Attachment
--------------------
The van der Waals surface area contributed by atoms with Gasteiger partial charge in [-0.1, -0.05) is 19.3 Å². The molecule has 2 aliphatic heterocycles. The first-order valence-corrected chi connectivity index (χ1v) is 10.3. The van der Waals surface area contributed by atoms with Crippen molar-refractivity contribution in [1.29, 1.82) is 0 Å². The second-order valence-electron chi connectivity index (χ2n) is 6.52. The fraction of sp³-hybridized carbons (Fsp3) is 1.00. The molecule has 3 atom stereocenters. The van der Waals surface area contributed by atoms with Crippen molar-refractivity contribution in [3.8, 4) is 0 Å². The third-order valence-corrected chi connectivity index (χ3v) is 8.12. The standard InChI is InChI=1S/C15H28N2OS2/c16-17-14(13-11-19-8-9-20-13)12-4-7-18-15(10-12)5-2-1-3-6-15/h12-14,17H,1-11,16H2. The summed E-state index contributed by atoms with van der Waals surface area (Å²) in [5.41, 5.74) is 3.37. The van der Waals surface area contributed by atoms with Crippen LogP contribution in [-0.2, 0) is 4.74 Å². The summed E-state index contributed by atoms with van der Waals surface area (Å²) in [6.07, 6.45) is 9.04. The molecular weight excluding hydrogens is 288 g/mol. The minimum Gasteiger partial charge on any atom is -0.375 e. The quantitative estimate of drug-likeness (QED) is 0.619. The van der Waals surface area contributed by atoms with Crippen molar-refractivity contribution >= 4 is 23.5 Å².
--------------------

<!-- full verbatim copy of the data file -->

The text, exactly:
The van der Waals surface area contributed by atoms with Gasteiger partial charge in [-0.1, -0.05) is 19.3 Å². The molecule has 2 aliphatic heterocycles. The first-order valence-corrected chi connectivity index (χ1v) is 10.3. The van der Waals surface area contributed by atoms with Crippen molar-refractivity contribution in [1.29, 1.82) is 0 Å². The second-order valence-electron chi connectivity index (χ2n) is 6.52. The fraction of sp³-hybridized carbons (Fsp3) is 1.00. The molecule has 3 atom stereocenters. The van der Waals surface area contributed by atoms with Crippen molar-refractivity contribution in [3.8, 4) is 0 Å². The third-order valence-corrected chi connectivity index (χ3v) is 8.12. The standard InChI is InChI=1S/C15H28N2OS2/c16-17-14(13-11-19-8-9-20-13)12-4-7-18-15(10-12)5-2-1-3-6-15/h12-14,17H,1-11,16H2. The summed E-state index contributed by atoms with van der Waals surface area (Å²) in [5.41, 5.74) is 3.37. The van der Waals surface area contributed by atoms with Crippen LogP contribution in [-0.2, 0) is 4.74 Å². The summed E-state index contributed by atoms with van der Waals surface area (Å²) in [6.07, 6.45) is 9.04. The molecular weight excluding hydrogens is 288 g/mol. The minimum Gasteiger partial charge on any atom is -0.375 e. The quantitative estimate of drug-likeness (QED) is 0.619. The van der Waals surface area contributed by atoms with Crippen molar-refractivity contribution >= 4 is 23.5 Å².